The Enchanting Underwater Sculptures Saving Our Reefs

A pair of white and black striped banner fish float by.

underwater face sculpture, hand

All you can hear is your own methodical inhales and exhales as an unusual site materializes in the water ahead of you. You blink a few times from behind your mask to make sure what you’re seeing is real: a cone-shaped cement structure planted in the sand and covered in…casts of human faces?

Should you make your way to one of Thailand’s most popular dive spots, the island of Koh Tao, this scenario is not so unlikely. You could very well see some of New Heaven Dive School’s artificial reef sculptures while scuba diving and feel, well, some kind of way about them.

At least, that’s what New Heaven’s Artificial Reef Program Director Spencer Arnold was hoping for when he designed the sculptures.

“I really like the idea of people seeing themselves in these ecosystems. Normally when we’re just looking at coral, they’re incredibly simplistic and primitive organisms that we have little empathy for,” Arnold said. “At least, it would seem. Otherwise we would be trying harder to save them.”

Coral reefs are made of tiny invertebrates called polyps that band together to form colonies. Despite looking like plants, they are actually animals, and they have a unique relationship with photosynthetic algae that helps them grow. Hard corals build tough exoskeletons from minerals in the water to protect themselves, and these exoskeletons form the basis of what we know as coral reef habitats.

Even though coral reefs cover less than 0.1% of the Earth’s surface, they are home to over 25% of marine species, according to the Coral Reef Alliance. This fact makes them one of the most biodiverse habitats on the planet.

But coral reefs are in deep trouble these days. Anthropogenic and natural threats have led to the death of about a fifth of the world’s coral from 2015 to 2018. UNESCO scientists predict coral reefs will disappear by 2100 unless we drastically reduce CO2 emissions.

Coral reefs provide value worth an estimated $30 to $170 billion. Without them, everything we know and love could be affected, from the seafood on our plates to our vacations and our friends’ jobs in the tourism sector.

Through building artificial reefs, New Heaven stimulates new coral growth. Because coral reproduces asexually, you can grow new coral from fragments of existing coral knocked off from rough seas or poor anchoring.

Arnold explained, “The artificial reef provides a stable habitat for corals to thrive on. So corals rolling around in the sand — a small coral fragment would die in that dynamic ecosystem. Take that coral dying in the sand and plant it onto a stable surface, that coral can now essentially adapt itself to steady environmental conditions and start thriving.”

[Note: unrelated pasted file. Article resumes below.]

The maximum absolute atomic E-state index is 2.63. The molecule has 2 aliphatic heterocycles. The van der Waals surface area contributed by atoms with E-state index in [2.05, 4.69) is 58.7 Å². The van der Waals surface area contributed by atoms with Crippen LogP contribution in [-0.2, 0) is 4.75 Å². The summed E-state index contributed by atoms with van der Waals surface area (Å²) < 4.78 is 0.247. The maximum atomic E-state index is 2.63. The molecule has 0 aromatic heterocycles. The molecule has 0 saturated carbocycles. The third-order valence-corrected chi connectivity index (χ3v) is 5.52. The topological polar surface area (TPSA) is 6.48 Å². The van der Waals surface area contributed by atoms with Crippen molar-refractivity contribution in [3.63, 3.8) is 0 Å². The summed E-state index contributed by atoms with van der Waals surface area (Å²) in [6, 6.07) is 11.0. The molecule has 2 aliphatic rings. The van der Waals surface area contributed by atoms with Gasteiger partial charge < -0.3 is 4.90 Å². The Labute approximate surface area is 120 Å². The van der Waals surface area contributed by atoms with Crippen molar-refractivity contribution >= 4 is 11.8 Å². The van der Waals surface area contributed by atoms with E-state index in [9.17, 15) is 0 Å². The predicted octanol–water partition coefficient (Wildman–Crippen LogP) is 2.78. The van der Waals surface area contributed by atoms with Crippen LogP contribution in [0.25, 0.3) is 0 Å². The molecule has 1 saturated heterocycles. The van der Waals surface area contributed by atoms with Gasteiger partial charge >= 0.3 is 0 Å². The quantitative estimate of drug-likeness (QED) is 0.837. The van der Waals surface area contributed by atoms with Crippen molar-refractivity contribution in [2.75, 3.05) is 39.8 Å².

The goal is both restoration of current reefs as well as breeding a new generation of hardier corals. The “gardened” coral encrusts the sculpture, grows to maturity, and reproduces, starting a new generation of coral colonies better adapted to withstand the coming changes in the ocean due to climate change.

underwater reef sculpture covered with coral
“Despair” by Spencer Arnold (the image featured above, but photo taken at a later date after coral has grown)

Creating artificial reefs is not a new idea: humans have been making artificial reefs for centuries, though in the past they have been made of sunken found objects. The “art” of it is a newer trend, however.

Thanks to the intriguing marriage of art and science, there are now artificial reef sculptures all over the world. Artist Jason deCaires Taylor has been designing them for over a decade, including creating the world’s first underwater sculpture park in Grenada, West Indies in 2006.

“The loss of our environment, how our oceans are changing, is such a vital thing that we all need to discuss it, we all need to act upon it immediately,” deCaires Taylor told BBC News. “Creating works about something else just seems arbitrary or pointless when we live in such critical times.”

New Heaven’s Reef Conservation Program [NHRCP] is now testing a newly available technology that could stimulate coral growth on artificial reefs at 3-5x the current rate.

NHRCP has built and installed electrified reefs in their CoralAID site to test the formerly patented Biorock technology against its non-electrified counterparts. They pump a low voltage electrical current (safe for swimmers and marine life) through the structure, which causes minerals suspended in the seawater, such as calcium, magnesium and bicarbonate, to precipitate and harden onto the structure through a process called mineral accretion.

underwater coral reef sculpture three heads
“The Colony” by Spencer Arnold

The minerals form a hardened substance not unlike the substrate of natural reefs. Mineral accretion creates chemical and physical conditions that help coral fragments planted on these structures grow faster.

This technology is a promising tool in the marine restorationist’s toolkit, though few around the world have had access to it until now.
Ultimately, the true art and beauty of these artificial reef sculptures is if they’re successful, they will soon be unrecognizable, Arnold explained. Corals will grow over eerie images of human faces underwater, transforming them into images of hope.

Arnold added, “At the end of the day, whether people like the sculptures or not is inconsequential. They’ll still serve as fantastic habitats for coral growth and that’s ultimately the real point of this work in the first place.”

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